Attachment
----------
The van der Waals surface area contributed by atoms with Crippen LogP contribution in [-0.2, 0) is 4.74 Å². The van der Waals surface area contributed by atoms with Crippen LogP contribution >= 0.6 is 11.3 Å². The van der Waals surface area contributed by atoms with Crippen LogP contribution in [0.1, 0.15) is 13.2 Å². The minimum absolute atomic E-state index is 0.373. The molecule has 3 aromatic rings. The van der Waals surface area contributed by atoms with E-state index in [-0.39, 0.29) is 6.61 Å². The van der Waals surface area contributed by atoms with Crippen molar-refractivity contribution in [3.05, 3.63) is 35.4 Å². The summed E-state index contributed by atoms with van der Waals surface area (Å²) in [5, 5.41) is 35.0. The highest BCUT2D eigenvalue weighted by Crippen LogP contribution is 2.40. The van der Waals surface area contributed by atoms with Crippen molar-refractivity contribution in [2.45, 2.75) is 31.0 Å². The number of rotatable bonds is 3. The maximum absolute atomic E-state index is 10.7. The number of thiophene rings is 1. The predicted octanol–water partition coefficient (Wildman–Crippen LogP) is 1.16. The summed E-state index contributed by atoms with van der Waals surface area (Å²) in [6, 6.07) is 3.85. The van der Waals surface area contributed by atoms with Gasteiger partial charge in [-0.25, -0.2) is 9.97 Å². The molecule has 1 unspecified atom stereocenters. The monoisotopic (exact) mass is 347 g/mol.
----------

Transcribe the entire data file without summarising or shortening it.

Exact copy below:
The van der Waals surface area contributed by atoms with Crippen LogP contribution in [-0.2, 0) is 4.74 Å². The van der Waals surface area contributed by atoms with Crippen LogP contribution >= 0.6 is 11.3 Å². The van der Waals surface area contributed by atoms with Crippen LogP contribution in [0.1, 0.15) is 13.2 Å². The minimum absolute atomic E-state index is 0.373. The molecule has 3 aromatic rings. The van der Waals surface area contributed by atoms with E-state index in [-0.39, 0.29) is 6.61 Å². The van der Waals surface area contributed by atoms with Crippen molar-refractivity contribution in [3.05, 3.63) is 35.4 Å². The summed E-state index contributed by atoms with van der Waals surface area (Å²) in [5, 5.41) is 35.0. The highest BCUT2D eigenvalue weighted by Crippen LogP contribution is 2.40. The van der Waals surface area contributed by atoms with Crippen molar-refractivity contribution in [2.45, 2.75) is 31.0 Å². The number of rotatable bonds is 3. The maximum absolute atomic E-state index is 10.7. The number of thiophene rings is 1. The predicted octanol–water partition coefficient (Wildman–Crippen LogP) is 1.16. The summed E-state index contributed by atoms with van der Waals surface area (Å²) in [6, 6.07) is 3.85. The van der Waals surface area contributed by atoms with Gasteiger partial charge in [-0.25, -0.2) is 9.97 Å². The molecule has 1 unspecified atom stereocenters. The monoisotopic (exact) mass is 347 g/mol.